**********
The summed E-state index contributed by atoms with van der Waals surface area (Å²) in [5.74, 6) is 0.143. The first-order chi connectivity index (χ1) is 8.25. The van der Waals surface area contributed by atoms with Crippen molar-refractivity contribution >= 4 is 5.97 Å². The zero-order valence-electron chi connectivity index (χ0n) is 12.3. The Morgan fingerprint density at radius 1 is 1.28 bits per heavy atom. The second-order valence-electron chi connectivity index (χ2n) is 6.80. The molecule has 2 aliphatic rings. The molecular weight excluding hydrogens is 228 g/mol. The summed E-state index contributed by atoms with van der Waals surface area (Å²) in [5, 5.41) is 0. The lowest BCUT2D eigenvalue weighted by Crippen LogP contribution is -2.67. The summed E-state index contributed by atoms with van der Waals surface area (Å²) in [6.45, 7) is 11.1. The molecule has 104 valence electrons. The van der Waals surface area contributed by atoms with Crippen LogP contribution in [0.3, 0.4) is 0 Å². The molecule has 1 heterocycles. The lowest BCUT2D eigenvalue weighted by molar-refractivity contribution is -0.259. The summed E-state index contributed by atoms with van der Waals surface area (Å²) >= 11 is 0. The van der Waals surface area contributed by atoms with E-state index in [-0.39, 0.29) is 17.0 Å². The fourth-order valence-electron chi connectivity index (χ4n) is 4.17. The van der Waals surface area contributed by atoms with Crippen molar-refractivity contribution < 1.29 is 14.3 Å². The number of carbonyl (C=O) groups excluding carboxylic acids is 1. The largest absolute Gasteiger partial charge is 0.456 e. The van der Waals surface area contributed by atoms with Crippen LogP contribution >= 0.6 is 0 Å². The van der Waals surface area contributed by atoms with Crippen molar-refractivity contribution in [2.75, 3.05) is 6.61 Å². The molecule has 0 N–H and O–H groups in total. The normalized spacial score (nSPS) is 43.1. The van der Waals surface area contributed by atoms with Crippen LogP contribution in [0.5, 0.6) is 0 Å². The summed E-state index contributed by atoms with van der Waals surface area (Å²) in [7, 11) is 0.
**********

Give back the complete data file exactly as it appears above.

The summed E-state index contributed by atoms with van der Waals surface area (Å²) in [5.74, 6) is 0.143. The first-order chi connectivity index (χ1) is 8.25. The van der Waals surface area contributed by atoms with Crippen molar-refractivity contribution >= 4 is 5.97 Å². The zero-order valence-electron chi connectivity index (χ0n) is 12.3. The Morgan fingerprint density at radius 1 is 1.28 bits per heavy atom. The second-order valence-electron chi connectivity index (χ2n) is 6.80. The molecule has 2 aliphatic rings. The molecular weight excluding hydrogens is 228 g/mol. The summed E-state index contributed by atoms with van der Waals surface area (Å²) in [5, 5.41) is 0. The lowest BCUT2D eigenvalue weighted by Crippen LogP contribution is -2.67. The summed E-state index contributed by atoms with van der Waals surface area (Å²) in [6.45, 7) is 11.1. The molecule has 104 valence electrons. The van der Waals surface area contributed by atoms with Crippen LogP contribution in [0.3, 0.4) is 0 Å². The molecule has 1 heterocycles. The lowest BCUT2D eigenvalue weighted by molar-refractivity contribution is -0.259. The summed E-state index contributed by atoms with van der Waals surface area (Å²) >= 11 is 0. The van der Waals surface area contributed by atoms with E-state index in [-0.39, 0.29) is 17.0 Å². The fourth-order valence-electron chi connectivity index (χ4n) is 4.17. The van der Waals surface area contributed by atoms with Crippen molar-refractivity contribution < 1.29 is 14.3 Å². The number of carbonyl (C=O) groups excluding carboxylic acids is 1. The largest absolute Gasteiger partial charge is 0.456 e. The van der Waals surface area contributed by atoms with Crippen LogP contribution >= 0.6 is 0 Å². The van der Waals surface area contributed by atoms with Crippen molar-refractivity contribution in [2.75, 3.05) is 6.61 Å². The molecule has 0 N–H and O–H groups in total. The normalized spacial score (nSPS) is 43.1. The van der Waals surface area contributed by atoms with Crippen LogP contribution in [0.5, 0.6) is 0 Å². The summed E-state index contributed by atoms with van der Waals surface area (Å²) in [7, 11) is 0.